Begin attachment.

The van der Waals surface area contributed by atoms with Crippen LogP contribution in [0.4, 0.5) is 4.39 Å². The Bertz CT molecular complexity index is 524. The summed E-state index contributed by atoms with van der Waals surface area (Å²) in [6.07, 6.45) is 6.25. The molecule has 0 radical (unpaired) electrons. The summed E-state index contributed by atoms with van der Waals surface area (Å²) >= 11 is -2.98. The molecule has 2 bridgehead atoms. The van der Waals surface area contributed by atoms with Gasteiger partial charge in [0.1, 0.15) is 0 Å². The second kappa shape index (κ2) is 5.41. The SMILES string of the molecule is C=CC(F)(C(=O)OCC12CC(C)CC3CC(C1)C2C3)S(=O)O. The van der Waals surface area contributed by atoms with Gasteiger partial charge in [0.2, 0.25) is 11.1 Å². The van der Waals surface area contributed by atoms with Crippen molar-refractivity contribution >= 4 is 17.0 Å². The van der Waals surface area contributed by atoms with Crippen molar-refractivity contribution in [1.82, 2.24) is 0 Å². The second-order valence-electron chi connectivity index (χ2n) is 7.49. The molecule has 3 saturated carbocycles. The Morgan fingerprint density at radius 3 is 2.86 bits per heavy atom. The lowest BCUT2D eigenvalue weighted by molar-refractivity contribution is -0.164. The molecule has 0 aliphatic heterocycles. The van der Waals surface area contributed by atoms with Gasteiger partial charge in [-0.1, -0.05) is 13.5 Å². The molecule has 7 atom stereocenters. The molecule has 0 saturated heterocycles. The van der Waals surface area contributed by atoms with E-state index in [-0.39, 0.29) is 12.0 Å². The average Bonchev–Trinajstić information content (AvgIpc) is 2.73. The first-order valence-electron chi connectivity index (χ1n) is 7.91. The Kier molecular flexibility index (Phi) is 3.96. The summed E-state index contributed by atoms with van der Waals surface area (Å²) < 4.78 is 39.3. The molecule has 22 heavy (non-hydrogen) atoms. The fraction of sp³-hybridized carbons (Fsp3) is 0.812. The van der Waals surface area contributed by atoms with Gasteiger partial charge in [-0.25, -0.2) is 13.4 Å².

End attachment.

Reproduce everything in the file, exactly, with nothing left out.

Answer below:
The van der Waals surface area contributed by atoms with Crippen LogP contribution in [0.4, 0.5) is 4.39 Å². The Bertz CT molecular complexity index is 524. The summed E-state index contributed by atoms with van der Waals surface area (Å²) in [6.07, 6.45) is 6.25. The molecule has 0 radical (unpaired) electrons. The summed E-state index contributed by atoms with van der Waals surface area (Å²) >= 11 is -2.98. The molecule has 2 bridgehead atoms. The van der Waals surface area contributed by atoms with Gasteiger partial charge in [0.1, 0.15) is 0 Å². The second kappa shape index (κ2) is 5.41. The SMILES string of the molecule is C=CC(F)(C(=O)OCC12CC(C)CC3CC(C1)C2C3)S(=O)O. The van der Waals surface area contributed by atoms with Gasteiger partial charge in [0.2, 0.25) is 11.1 Å². The van der Waals surface area contributed by atoms with Crippen molar-refractivity contribution >= 4 is 17.0 Å². The van der Waals surface area contributed by atoms with Crippen molar-refractivity contribution in [1.82, 2.24) is 0 Å². The second-order valence-electron chi connectivity index (χ2n) is 7.49. The molecule has 3 saturated carbocycles. The Morgan fingerprint density at radius 3 is 2.86 bits per heavy atom. The lowest BCUT2D eigenvalue weighted by molar-refractivity contribution is -0.164. The molecule has 0 aliphatic heterocycles. The van der Waals surface area contributed by atoms with Gasteiger partial charge in [-0.1, -0.05) is 13.5 Å². The molecule has 7 atom stereocenters. The molecule has 0 saturated heterocycles. The van der Waals surface area contributed by atoms with E-state index in [-0.39, 0.29) is 12.0 Å². The average Bonchev–Trinajstić information content (AvgIpc) is 2.73. The first-order valence-electron chi connectivity index (χ1n) is 7.91. The Kier molecular flexibility index (Phi) is 3.96. The summed E-state index contributed by atoms with van der Waals surface area (Å²) < 4.78 is 39.3. The molecule has 22 heavy (non-hydrogen) atoms. The fraction of sp³-hybridized carbons (Fsp3) is 0.812. The van der Waals surface area contributed by atoms with Gasteiger partial charge in [-0.25, -0.2) is 13.4 Å².